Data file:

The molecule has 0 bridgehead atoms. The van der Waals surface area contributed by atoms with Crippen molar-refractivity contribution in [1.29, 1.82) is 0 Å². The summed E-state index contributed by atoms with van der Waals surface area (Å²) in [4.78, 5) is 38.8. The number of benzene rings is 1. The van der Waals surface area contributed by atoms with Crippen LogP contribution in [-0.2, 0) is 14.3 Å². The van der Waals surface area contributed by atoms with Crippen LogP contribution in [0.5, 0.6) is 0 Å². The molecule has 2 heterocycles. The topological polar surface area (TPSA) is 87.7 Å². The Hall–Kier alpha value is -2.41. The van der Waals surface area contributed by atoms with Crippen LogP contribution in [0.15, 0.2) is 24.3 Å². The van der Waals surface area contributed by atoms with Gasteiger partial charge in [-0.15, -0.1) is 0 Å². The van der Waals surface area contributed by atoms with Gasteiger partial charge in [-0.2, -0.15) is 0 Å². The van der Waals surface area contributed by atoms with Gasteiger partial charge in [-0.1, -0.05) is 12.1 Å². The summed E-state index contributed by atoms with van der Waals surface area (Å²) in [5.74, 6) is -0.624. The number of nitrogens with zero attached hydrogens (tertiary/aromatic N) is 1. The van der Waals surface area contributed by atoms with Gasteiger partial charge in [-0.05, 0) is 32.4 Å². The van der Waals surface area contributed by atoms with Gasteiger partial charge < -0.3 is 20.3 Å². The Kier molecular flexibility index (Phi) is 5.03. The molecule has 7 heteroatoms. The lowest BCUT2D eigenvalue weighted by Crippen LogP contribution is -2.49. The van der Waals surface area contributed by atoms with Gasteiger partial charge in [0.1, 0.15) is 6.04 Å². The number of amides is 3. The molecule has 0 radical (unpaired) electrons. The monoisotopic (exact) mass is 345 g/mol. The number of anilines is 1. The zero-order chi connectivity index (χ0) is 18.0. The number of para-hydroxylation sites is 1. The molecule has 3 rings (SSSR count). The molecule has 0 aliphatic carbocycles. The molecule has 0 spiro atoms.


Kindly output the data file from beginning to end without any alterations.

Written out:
The molecule has 0 bridgehead atoms. The van der Waals surface area contributed by atoms with Crippen molar-refractivity contribution in [1.29, 1.82) is 0 Å². The summed E-state index contributed by atoms with van der Waals surface area (Å²) in [4.78, 5) is 38.8. The number of benzene rings is 1. The van der Waals surface area contributed by atoms with Crippen LogP contribution in [-0.2, 0) is 14.3 Å². The van der Waals surface area contributed by atoms with Crippen LogP contribution in [0.5, 0.6) is 0 Å². The molecule has 2 heterocycles. The topological polar surface area (TPSA) is 87.7 Å². The Hall–Kier alpha value is -2.41. The van der Waals surface area contributed by atoms with Crippen LogP contribution in [0.15, 0.2) is 24.3 Å². The van der Waals surface area contributed by atoms with Gasteiger partial charge in [-0.15, -0.1) is 0 Å². The van der Waals surface area contributed by atoms with Gasteiger partial charge in [-0.2, -0.15) is 0 Å². The van der Waals surface area contributed by atoms with Gasteiger partial charge in [-0.1, -0.05) is 12.1 Å². The summed E-state index contributed by atoms with van der Waals surface area (Å²) in [5.74, 6) is -0.624. The number of nitrogens with zero attached hydrogens (tertiary/aromatic N) is 1. The van der Waals surface area contributed by atoms with Gasteiger partial charge in [-0.05, 0) is 32.4 Å². The van der Waals surface area contributed by atoms with Gasteiger partial charge < -0.3 is 20.3 Å². The Kier molecular flexibility index (Phi) is 5.03. The molecule has 7 heteroatoms. The lowest BCUT2D eigenvalue weighted by Crippen LogP contribution is -2.49. The van der Waals surface area contributed by atoms with Gasteiger partial charge in [0.1, 0.15) is 6.04 Å². The number of amides is 3. The molecule has 0 radical (unpaired) electrons. The monoisotopic (exact) mass is 345 g/mol. The number of anilines is 1. The zero-order chi connectivity index (χ0) is 18.0. The number of para-hydroxylation sites is 1. The molecule has 3 rings (SSSR count). The molecule has 0 aliphatic carbocycles. The molecule has 0 spiro atoms.